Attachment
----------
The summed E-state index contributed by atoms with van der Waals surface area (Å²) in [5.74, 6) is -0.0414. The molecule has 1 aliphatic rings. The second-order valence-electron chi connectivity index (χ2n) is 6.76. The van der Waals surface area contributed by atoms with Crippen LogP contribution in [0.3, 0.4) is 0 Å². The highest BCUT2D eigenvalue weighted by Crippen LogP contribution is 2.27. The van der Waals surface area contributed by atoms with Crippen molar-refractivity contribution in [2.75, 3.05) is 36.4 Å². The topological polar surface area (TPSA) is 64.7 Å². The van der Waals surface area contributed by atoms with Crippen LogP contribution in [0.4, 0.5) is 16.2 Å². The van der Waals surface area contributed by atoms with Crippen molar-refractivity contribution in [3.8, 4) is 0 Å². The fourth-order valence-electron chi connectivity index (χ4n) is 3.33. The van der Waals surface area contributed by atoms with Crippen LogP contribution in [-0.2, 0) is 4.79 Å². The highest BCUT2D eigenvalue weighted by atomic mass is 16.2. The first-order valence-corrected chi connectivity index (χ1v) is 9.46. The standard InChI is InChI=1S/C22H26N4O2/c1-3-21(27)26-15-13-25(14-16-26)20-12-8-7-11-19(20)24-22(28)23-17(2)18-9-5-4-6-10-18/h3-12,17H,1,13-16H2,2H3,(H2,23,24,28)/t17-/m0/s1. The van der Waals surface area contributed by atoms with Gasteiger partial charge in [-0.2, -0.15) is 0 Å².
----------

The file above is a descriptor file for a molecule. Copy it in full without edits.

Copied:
The summed E-state index contributed by atoms with van der Waals surface area (Å²) in [5.74, 6) is -0.0414. The molecule has 1 aliphatic rings. The second-order valence-electron chi connectivity index (χ2n) is 6.76. The van der Waals surface area contributed by atoms with Crippen LogP contribution in [0.3, 0.4) is 0 Å². The highest BCUT2D eigenvalue weighted by Crippen LogP contribution is 2.27. The van der Waals surface area contributed by atoms with Crippen molar-refractivity contribution in [2.75, 3.05) is 36.4 Å². The topological polar surface area (TPSA) is 64.7 Å². The van der Waals surface area contributed by atoms with Crippen LogP contribution in [0.4, 0.5) is 16.2 Å². The van der Waals surface area contributed by atoms with Crippen molar-refractivity contribution in [3.8, 4) is 0 Å². The fourth-order valence-electron chi connectivity index (χ4n) is 3.33. The van der Waals surface area contributed by atoms with Crippen LogP contribution in [-0.2, 0) is 4.79 Å². The highest BCUT2D eigenvalue weighted by atomic mass is 16.2. The first-order valence-corrected chi connectivity index (χ1v) is 9.46. The standard InChI is InChI=1S/C22H26N4O2/c1-3-21(27)26-15-13-25(14-16-26)20-12-8-7-11-19(20)24-22(28)23-17(2)18-9-5-4-6-10-18/h3-12,17H,1,13-16H2,2H3,(H2,23,24,28)/t17-/m0/s1. The van der Waals surface area contributed by atoms with Gasteiger partial charge in [-0.2, -0.15) is 0 Å².